Most Recent Articles In Financial
Latest Financial Articles
- Europe’s Stock Markets Make Gains in Mid-morning Trading
- French Companies Make $47.8 Billion Climate Pledge
- Think Tank: Planning as Lifeline Out of Retail Bankruptcy
More Articles By
With a strong third quarter under its belt, Ann Inc. is moving on several fronts — from going international to downsizing Ann Taylor stores — to sustain the momentum.
This story first appeared in the November 21, 2011 issue of WWD. Subscribe Today.
The specialty retailer is also inserting more fashion items and fewer core and basic items into stores for the upcoming holiday and spring seasons. The Ann Inc. customer “has a very high appetite for fashion and less of an appetite right now for core investment pieces,” Kay Krill, president and chief executive officer, told WWD. “That’s due to the macro-environment, absolutely.”
In addition, Krill said the company will commence international distribution on e-commerce orders early next year and is “actively pursuing” an entry into Canada for late 2012, which would mark the company’s first stores outside the U.S. “We are very anxious to see demand by country. I think both brands have international legs,” Krill said, though she declined to speculate on any countries beyond Canada. English-speaking countries, such as England and Canada, are the priorities, Krill said.
On Friday, Ann Inc. posted a 33.4 percent gain in net income for the third quarter ended Oct. 29 and cited strong acceptance on a range of products, and none of the margin pressure that many other retailers are experiencing due to increased product costs, mainly due to higher cotton prices. Krill said the company foresaw cost issues and made product changes and worked with suppliers well in advance to keep costs down. “We were less promotional overall for the third quarter and a-u-c [average unit cost] was in good shape,” Krill said. In the third quarter, gross margins were up 30 basis points to 57.5 percent.
Ann Inc.’s net rose to $32.3 million, compared with $24.2 million in the year-ago period. Diluted earnings per share were 61 cents in the quarter ended Oct. 29, an increase of 48.8 percent; total sales rose to $564 million, and comparable-store sales increased 5.5 percent.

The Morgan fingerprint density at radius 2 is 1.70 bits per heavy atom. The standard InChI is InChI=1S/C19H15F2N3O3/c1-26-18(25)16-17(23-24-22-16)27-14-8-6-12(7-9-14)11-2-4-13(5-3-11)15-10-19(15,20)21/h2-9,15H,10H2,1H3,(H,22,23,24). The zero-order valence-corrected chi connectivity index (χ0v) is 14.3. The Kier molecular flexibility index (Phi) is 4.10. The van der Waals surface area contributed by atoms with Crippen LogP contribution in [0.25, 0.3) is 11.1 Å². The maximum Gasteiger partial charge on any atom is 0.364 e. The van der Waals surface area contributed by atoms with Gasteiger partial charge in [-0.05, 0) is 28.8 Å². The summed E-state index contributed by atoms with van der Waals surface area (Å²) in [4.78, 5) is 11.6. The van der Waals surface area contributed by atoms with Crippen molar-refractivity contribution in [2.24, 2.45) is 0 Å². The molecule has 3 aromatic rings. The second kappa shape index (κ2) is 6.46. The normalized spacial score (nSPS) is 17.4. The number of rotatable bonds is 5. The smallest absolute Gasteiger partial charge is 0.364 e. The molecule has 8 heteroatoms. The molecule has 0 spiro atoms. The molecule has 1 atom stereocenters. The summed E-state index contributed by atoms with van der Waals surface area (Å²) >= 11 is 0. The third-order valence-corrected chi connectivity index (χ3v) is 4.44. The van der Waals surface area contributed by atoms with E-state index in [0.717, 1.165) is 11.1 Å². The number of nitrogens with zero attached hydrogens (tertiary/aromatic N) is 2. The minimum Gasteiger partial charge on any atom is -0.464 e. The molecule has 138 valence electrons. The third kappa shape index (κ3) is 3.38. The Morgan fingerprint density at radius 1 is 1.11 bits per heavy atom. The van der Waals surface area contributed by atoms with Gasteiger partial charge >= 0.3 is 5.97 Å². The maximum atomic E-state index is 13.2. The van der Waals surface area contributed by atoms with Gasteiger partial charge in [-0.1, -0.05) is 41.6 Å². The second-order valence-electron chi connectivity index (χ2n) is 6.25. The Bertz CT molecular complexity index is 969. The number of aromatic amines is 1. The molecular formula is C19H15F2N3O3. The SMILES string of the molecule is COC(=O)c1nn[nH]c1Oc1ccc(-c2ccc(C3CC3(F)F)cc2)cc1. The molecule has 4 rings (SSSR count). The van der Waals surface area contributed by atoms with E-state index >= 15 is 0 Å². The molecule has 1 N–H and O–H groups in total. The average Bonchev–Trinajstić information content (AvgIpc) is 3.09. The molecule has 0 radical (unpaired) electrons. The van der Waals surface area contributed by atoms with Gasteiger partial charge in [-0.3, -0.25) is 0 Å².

The company said all channels of selling, with the exception of Ann Taylor stores, were strong last quarter. Ann Taylor stores are generally oversized, and last quarter, didn’t stock enough fashion products but are being corrected for holiday and spring.
However, the company has been downsizing Ann Taylor stores to a 3,500- to 4,200-square-foot prototype, from an average of 6,000 to 7,000 square feet, and said the change boosts productivity without sacrificing volume. “We’ve been getting 50 percent productivity lifts,” said Michael Nicholson, executive vice president and chief financial officer. “Total volume is up with 30 to 40 percent less square footage.”
In addition, the prototype “elevates the overall brand aesthetic,” said Krill. Thirty-five prototypes were operating at the end of the third quarter; 45 more will be added in 2012.
Items infused with color and details — including animal prints, capes and cashmere ponchos — have been bestsellers and that’s where the company is putting greater emphasis for holiday and spring. The Loft division, which accounts for 60 percent of the company’s total business, is doing particularly well with tops, which this quarter represent about 50 percent of Loft’s inventory. Krill cited tops with stripes and color as very strong. So were textured, chunky sweaters and sweaters with fur or lace detail, she added.
For Ann Inc., the fourth quarter represents about 15 percent of annual earnings, which is a lower percentage than many retail peers. Total sales for the year are seen at more than $2.22 billion, an increase of 12 percent from last year.
By brand, net sales of Ann Taylor totaled $229.7 million in the third quarter, compared with net sales of $223.2 million in the third quarter of 2010. Net sales at Loft were $334.3 million, compared with $282.1 million a year ago.